Sunday, June 17, 2007

The Golem

The Golem is not as well known as The Cabinet of Dr. Caligari or Nosferatu but it stands up well in comparison to these and other classics of German silent expressionist cinema. Google has the entire video of the film (in a reasonably good print) here.

It is basically the same story as Frankenstein, though much simplified. What makes it interesting is the Jewish cultural context and also the political elements. Seigfried Kracauer in his classic study of early German cinema From Caligari to Hitler uses this film also to support his thesis that the portents of the collapse of the Weimar republic and the coming of political chaos and irrationality were already present in the expressionist cinema of the period. A nice short essay on the film here.

Sometime back I also got hold of a German novel The Golem written by Gastav Meyrink at a used books store. It was first published in 1914. It looked very interesting but I haven't had any chance to read it yet. While browsing today I also came to know that Isaac Baashevis Singer and Elie Wiesel, both nobel laureates, have written versions of the Golem story too! Amazon link here and here.

7 comments:

Space Bar said...

ah...thanks for the link to the film. never seen it and shall watch asap.

Alok said...

hope you like it...!

stev said...

personally, I think Kracauer's contempt on the finest era of german cinema tends to sophistry with an aim to defend his view.

Thanks for the link. Did not know that full-length movies come up on google-video...

KUBLA KHAN said...

hi alok
i have been away. nice to read ur posts and find that u are as prolific as ever.
i find that u have been reading holocaust lit. etc
anyway, well done. keep posting and hope to meet you here more often.

Alok said...

stev: i don't think it was contempt for the movies themselves... Kracauer was obviously critical of the politics and the German society, and all for the right reasons and understandably so.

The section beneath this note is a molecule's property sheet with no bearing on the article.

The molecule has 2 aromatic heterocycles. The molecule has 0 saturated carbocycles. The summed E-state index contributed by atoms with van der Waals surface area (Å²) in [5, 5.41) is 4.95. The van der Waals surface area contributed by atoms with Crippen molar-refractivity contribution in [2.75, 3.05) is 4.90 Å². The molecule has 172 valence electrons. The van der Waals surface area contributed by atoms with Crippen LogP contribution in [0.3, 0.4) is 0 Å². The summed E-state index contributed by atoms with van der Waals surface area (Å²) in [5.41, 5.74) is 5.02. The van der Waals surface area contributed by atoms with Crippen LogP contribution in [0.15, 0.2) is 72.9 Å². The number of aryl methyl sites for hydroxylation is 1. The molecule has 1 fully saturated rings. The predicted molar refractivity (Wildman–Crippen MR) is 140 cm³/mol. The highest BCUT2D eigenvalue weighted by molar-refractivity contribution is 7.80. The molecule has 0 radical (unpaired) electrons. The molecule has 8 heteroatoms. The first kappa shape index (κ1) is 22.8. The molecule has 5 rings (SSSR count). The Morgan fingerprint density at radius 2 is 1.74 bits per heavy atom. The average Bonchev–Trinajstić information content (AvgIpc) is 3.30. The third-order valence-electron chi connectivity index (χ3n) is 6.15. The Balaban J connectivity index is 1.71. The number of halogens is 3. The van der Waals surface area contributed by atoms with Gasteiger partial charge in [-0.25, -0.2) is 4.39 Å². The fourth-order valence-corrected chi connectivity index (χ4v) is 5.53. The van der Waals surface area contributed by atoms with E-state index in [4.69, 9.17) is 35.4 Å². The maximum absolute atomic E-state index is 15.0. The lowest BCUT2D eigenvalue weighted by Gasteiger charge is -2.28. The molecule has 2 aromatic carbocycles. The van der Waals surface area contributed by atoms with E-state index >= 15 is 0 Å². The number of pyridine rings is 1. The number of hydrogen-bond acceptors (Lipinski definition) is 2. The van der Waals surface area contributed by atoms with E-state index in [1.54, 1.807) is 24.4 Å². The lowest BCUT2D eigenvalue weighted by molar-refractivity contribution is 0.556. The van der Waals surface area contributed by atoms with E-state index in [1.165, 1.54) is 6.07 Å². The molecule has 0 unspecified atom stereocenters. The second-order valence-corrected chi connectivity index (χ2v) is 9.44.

kubla: hi, nice to see you back. writing here doesnt take too much effort really. just half baked and borrowed thoughts from everywhere to be honest...

stev said...

alok: by contributing it to expressionism in cinema?! kracauer has his own visions and opinions about movies - he is an exponent of the realist view of cinema. Per his view, films must depict reality as-is, and is not a means for abstractions or a medium of an artist's expression. 1930's German expressionism, per him, contributed to Hitler's rise in germany and thus the damnation of the german life by diverting them of the social realities - and thus, as per his view, such films are not what movies should be about! In other words, throw away fassbinder, bergman, antonioni, bunuel, fellini, et al.! :) But, seriously, if that isn't sophistry (with undertones of contempt) to help his realist views on cinema, then...!

Alok said...

It's been a while since i read that book (actually i read only parts of it) but I do remember that he was only criticising the social psychology of that time as reflected in those movies and not the movies themselves. He was saying that in the end Germans got what they wanted and that collective irrationality, craving for authority and delusions of grandeur mixed with extreme resentment, all of which led to so much chaos and destruction, all of these were already present in the German society of the 20s.

I agree that he has lots of grand sounding theories and he backs most of these up with ham handed post facto rationalization but I think his core idea still is very interesting. In fact this is considered a standard book for the social cultural history of Germany of that time.